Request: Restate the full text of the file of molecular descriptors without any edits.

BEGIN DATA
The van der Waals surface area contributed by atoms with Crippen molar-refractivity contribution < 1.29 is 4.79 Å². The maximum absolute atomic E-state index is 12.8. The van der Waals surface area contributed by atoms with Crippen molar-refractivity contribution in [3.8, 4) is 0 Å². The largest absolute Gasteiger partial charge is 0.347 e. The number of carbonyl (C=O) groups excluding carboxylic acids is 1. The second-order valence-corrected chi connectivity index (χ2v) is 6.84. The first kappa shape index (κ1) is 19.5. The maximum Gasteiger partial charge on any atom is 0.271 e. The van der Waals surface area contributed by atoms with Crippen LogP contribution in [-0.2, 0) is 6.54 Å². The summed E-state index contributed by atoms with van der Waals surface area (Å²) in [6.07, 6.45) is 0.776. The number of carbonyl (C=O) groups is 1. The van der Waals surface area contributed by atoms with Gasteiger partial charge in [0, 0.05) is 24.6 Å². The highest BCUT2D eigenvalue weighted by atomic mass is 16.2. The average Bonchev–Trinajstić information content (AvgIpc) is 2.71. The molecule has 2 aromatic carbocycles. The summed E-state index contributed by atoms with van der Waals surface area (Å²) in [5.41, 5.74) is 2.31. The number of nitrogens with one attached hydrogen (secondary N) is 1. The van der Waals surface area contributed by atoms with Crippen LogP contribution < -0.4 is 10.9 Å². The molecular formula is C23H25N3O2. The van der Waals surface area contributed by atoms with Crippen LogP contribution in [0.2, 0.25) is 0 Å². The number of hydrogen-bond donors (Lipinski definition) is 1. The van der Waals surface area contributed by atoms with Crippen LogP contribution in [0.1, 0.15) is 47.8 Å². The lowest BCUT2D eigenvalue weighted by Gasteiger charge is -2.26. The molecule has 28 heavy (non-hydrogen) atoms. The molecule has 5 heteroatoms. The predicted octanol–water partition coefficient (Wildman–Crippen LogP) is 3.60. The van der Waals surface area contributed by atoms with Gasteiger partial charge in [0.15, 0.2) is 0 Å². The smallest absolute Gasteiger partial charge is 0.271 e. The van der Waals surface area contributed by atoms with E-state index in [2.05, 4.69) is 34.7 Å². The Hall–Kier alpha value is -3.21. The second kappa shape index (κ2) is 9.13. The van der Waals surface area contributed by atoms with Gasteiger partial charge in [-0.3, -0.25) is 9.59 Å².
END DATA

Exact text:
The van der Waals surface area contributed by atoms with Crippen molar-refractivity contribution < 1.29 is 4.79 Å². The maximum absolute atomic E-state index is 12.8. The van der Waals surface area contributed by atoms with Crippen molar-refractivity contribution in [3.8, 4) is 0 Å². The largest absolute Gasteiger partial charge is 0.347 e. The number of carbonyl (C=O) groups excluding carboxylic acids is 1. The second-order valence-corrected chi connectivity index (χ2v) is 6.84. The first kappa shape index (κ1) is 19.5. The maximum Gasteiger partial charge on any atom is 0.271 e. The van der Waals surface area contributed by atoms with Crippen LogP contribution in [-0.2, 0) is 6.54 Å². The summed E-state index contributed by atoms with van der Waals surface area (Å²) in [6.07, 6.45) is 0.776. The number of carbonyl (C=O) groups is 1. The van der Waals surface area contributed by atoms with Gasteiger partial charge in [0, 0.05) is 24.6 Å². The highest BCUT2D eigenvalue weighted by atomic mass is 16.2. The average Bonchev–Trinajstić information content (AvgIpc) is 2.71. The molecule has 2 aromatic carbocycles. The summed E-state index contributed by atoms with van der Waals surface area (Å²) in [5.41, 5.74) is 2.31. The number of nitrogens with one attached hydrogen (secondary N) is 1. The van der Waals surface area contributed by atoms with Crippen LogP contribution < -0.4 is 10.9 Å². The molecular formula is C23H25N3O2. The van der Waals surface area contributed by atoms with Crippen LogP contribution in [0.2, 0.25) is 0 Å². The number of hydrogen-bond donors (Lipinski definition) is 1. The van der Waals surface area contributed by atoms with Crippen LogP contribution in [0.1, 0.15) is 47.8 Å². The lowest BCUT2D eigenvalue weighted by Gasteiger charge is -2.26. The molecule has 28 heavy (non-hydrogen) atoms. The molecule has 5 heteroatoms. The predicted octanol–water partition coefficient (Wildman–Crippen LogP) is 3.60. The van der Waals surface area contributed by atoms with Gasteiger partial charge in [0.15, 0.2) is 0 Å². The smallest absolute Gasteiger partial charge is 0.271 e. The van der Waals surface area contributed by atoms with E-state index in [2.05, 4.69) is 34.7 Å². The Hall–Kier alpha value is -3.21. The second kappa shape index (κ2) is 9.13. The van der Waals surface area contributed by atoms with Gasteiger partial charge in [-0.3, -0.25) is 9.59 Å².